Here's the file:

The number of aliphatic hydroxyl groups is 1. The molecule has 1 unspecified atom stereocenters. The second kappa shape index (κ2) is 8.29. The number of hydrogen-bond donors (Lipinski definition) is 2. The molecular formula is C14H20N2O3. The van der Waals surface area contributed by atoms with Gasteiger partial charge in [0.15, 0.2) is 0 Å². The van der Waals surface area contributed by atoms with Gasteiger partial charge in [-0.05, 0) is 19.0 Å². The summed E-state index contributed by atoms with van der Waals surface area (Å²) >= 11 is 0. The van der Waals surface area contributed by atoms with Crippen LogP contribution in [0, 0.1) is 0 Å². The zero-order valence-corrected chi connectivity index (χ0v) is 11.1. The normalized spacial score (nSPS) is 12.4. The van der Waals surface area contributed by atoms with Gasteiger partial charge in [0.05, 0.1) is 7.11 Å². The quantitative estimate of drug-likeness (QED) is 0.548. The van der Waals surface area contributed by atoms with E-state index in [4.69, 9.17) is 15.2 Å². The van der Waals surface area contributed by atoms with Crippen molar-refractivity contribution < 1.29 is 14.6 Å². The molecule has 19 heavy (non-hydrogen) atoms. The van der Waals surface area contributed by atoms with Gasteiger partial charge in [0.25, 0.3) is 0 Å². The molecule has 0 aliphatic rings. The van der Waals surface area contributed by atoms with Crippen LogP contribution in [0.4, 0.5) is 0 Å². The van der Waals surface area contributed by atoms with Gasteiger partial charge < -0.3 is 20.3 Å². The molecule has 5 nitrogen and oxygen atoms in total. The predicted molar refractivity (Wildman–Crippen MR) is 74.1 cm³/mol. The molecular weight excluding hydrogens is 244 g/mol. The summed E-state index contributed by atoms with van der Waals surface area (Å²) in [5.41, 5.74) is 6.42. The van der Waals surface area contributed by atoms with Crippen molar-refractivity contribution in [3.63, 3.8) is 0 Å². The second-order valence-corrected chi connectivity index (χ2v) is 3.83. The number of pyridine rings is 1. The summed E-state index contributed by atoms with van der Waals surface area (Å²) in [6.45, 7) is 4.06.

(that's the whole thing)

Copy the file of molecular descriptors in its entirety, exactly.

The number of aliphatic hydroxyl groups is 1. The molecule has 1 unspecified atom stereocenters. The second kappa shape index (κ2) is 8.29. The number of hydrogen-bond donors (Lipinski definition) is 2. The molecular formula is C14H20N2O3. The van der Waals surface area contributed by atoms with Gasteiger partial charge in [0.15, 0.2) is 0 Å². The van der Waals surface area contributed by atoms with Gasteiger partial charge in [-0.05, 0) is 19.0 Å². The summed E-state index contributed by atoms with van der Waals surface area (Å²) >= 11 is 0. The van der Waals surface area contributed by atoms with Crippen LogP contribution in [0, 0.1) is 0 Å². The zero-order valence-corrected chi connectivity index (χ0v) is 11.1. The normalized spacial score (nSPS) is 12.4. The van der Waals surface area contributed by atoms with Gasteiger partial charge in [0.05, 0.1) is 7.11 Å². The quantitative estimate of drug-likeness (QED) is 0.548. The van der Waals surface area contributed by atoms with E-state index in [4.69, 9.17) is 15.2 Å². The van der Waals surface area contributed by atoms with Crippen molar-refractivity contribution < 1.29 is 14.6 Å². The molecule has 19 heavy (non-hydrogen) atoms. The van der Waals surface area contributed by atoms with Gasteiger partial charge in [0.25, 0.3) is 0 Å². The molecule has 0 aliphatic rings. The van der Waals surface area contributed by atoms with Crippen LogP contribution in [0.4, 0.5) is 0 Å². The van der Waals surface area contributed by atoms with Gasteiger partial charge < -0.3 is 20.3 Å². The molecule has 5 nitrogen and oxygen atoms in total. The predicted molar refractivity (Wildman–Crippen MR) is 74.1 cm³/mol. The molecular weight excluding hydrogens is 244 g/mol. The summed E-state index contributed by atoms with van der Waals surface area (Å²) in [5.41, 5.74) is 6.42. The van der Waals surface area contributed by atoms with Crippen molar-refractivity contribution in [3.63, 3.8) is 0 Å². The second-order valence-corrected chi connectivity index (χ2v) is 3.83. The number of pyridine rings is 1. The summed E-state index contributed by atoms with van der Waals surface area (Å²) in [6.45, 7) is 4.06.